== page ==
Monday, August 27, 2018

Ending 'Belt Squeal' From the 6.0L Power Stroke's Water Pump Pulley


When you’re installing a Bullet Proof Diesel fan clutch adapter on your engine, you might find a glaze has formed on the water pump pulley over time. The image below shows a pump pulley with dark rings around its base; this is glaze buildup. Our technicians have found this glaze can cause slippage and squealing under heavy fan demand conditions, so it’s important to strip the glaze off for optimal performance.

Removing the glaze is as simple as scuffing up the pulley along the area where the belt rides. We’ve used a sanding disc for our example, but you could apply a heavy grit sandpaper or emery cloth by hand to get the job done if you don’t have a generator handy.


In the image above, you can see our tech is scuffing away the glaze in concentric circles. He’s also applying even, moderate force on the pulley. This assures he won’t grind the metal unevenly or take away too much of the surface with his sanding disc. You can see the finished result below: a pump pulley with a cleaned up base, right where the belt rides.


Installing a fan clutch adapter is a smooth process with the right tools, and you’ll get the most out of your water pump pulley with these small adjustments. Follow these simple fan clutch adapter installation tips from our technicians to get the best performance out of your adapter. Questions or concerns? Leave us a comment below and we’ll help any way we can. - Or be in contact at 888-967-6653 or customerservice@bulletproofdiesel.com

Tuesday, August 7, 2018

6.0L Fuel Injectors - Lousy, or just Scapegoats?


by Jeff Dahlin

It's easy to sound like a 6.0L expert these days.  There has been enough research and testing by the aftermarket that many of the common 6.0L problems have symptoms that lead to specified fixes.  White steam out of the tailpipe?  That's a ruptured EGR cooler, most likely.   Oil in the coolant?  Probably a failure within the stock oil cooler.  And so on...

An OE 6.0L fuel injector
However, there was a time - from about 2003 to 2008, when the common 6.0L problems had not been identified and catalogued to the extent that they are now.  And in those days, people loved to point at 6.0L injectors and call them 'the culprit'.

I was one of those people.  I had, in my possession, a 2003 F-350 that constantly had injector problems.  There were other issues too, but the injector thing was really bothersome because I had them replaced over and over again, with no idea how to stop it.

To cut right to the chase, some of the same ol' culprits were causing my injector issues.  For example, a stock oil cooler that is plugged up with coolant debris isn't going to be effective at its job: keeping oil cool.  And when oil isn't as cool as it should be, viscosity is affected.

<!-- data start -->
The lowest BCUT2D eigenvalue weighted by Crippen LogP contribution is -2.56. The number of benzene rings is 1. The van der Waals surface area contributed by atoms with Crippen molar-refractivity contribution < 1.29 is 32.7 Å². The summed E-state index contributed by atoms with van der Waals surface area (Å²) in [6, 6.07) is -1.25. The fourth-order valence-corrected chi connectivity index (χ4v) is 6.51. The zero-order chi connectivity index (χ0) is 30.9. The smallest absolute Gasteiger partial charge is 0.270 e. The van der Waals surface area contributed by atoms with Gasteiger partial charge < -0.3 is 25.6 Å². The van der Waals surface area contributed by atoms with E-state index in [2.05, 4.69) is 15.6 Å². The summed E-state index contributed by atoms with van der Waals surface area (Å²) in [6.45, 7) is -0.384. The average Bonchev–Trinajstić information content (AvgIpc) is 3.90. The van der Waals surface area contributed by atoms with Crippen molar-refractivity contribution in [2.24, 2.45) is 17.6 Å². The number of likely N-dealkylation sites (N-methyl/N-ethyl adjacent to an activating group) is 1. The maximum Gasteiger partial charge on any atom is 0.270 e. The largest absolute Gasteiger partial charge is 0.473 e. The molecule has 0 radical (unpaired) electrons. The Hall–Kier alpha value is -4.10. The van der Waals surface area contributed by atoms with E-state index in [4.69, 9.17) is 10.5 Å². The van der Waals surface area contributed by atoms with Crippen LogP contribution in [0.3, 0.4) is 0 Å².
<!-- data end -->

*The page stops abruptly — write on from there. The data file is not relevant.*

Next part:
The HPOP draws oil from this reservoir.  If the oil is too hot, issues can result.
The high pressure oil pump (HPOP) pulls oil from a reservoir that the stock oil cooler services.  The pump activates the injectors via high-pressure oil rails that sit on both sides of the engine.  However, when oil temperature/viscosity is at levels the system wasn't designed for, problems can result.  Because injector function is affected, folks often assume the injectors are bad.  I admit, I fell into this trap.

Additionally, a bad Fuel Injection Control Module (FICM) can create problems that often get blamed on injectors.  When the output of the device drops below 48 volts (as older units sometimes do), injector function suffers and truck owners see hard starts and a rough idle.  Many folks quickly assume the injectors are failing, but it's the FICM that is causing issues.

The BulletProof 6-Phase FICM
Interestingly enough, when a 6.0L's other pattern failures are corrected, we don't see a lot of spontaneous injector failures.  In fact, we've seen stock injectors last for hundreds of thousands of miles.

Bullet Proof Diesel, of course, offers solutions for malfunctioning oil coolers (check this out) and a military-grade FICM capable of 58 volts.  That said, we still recommend OE injectors.

Replacing injectors over and over again is supremely frustrating, as well as expensive.  Checking the conditions in which they function - including oil temperatures and FICM voltage - can highlight that injectors are sometimes just victims of other issues within the engine, and not always the problem.  If you have any questions, give us a ring at 888-967-6653 or email us at customerservice@bulletproofdiesel.com.


The verdict?  These injectors work fine when other 6.0L pattern failures are corrected!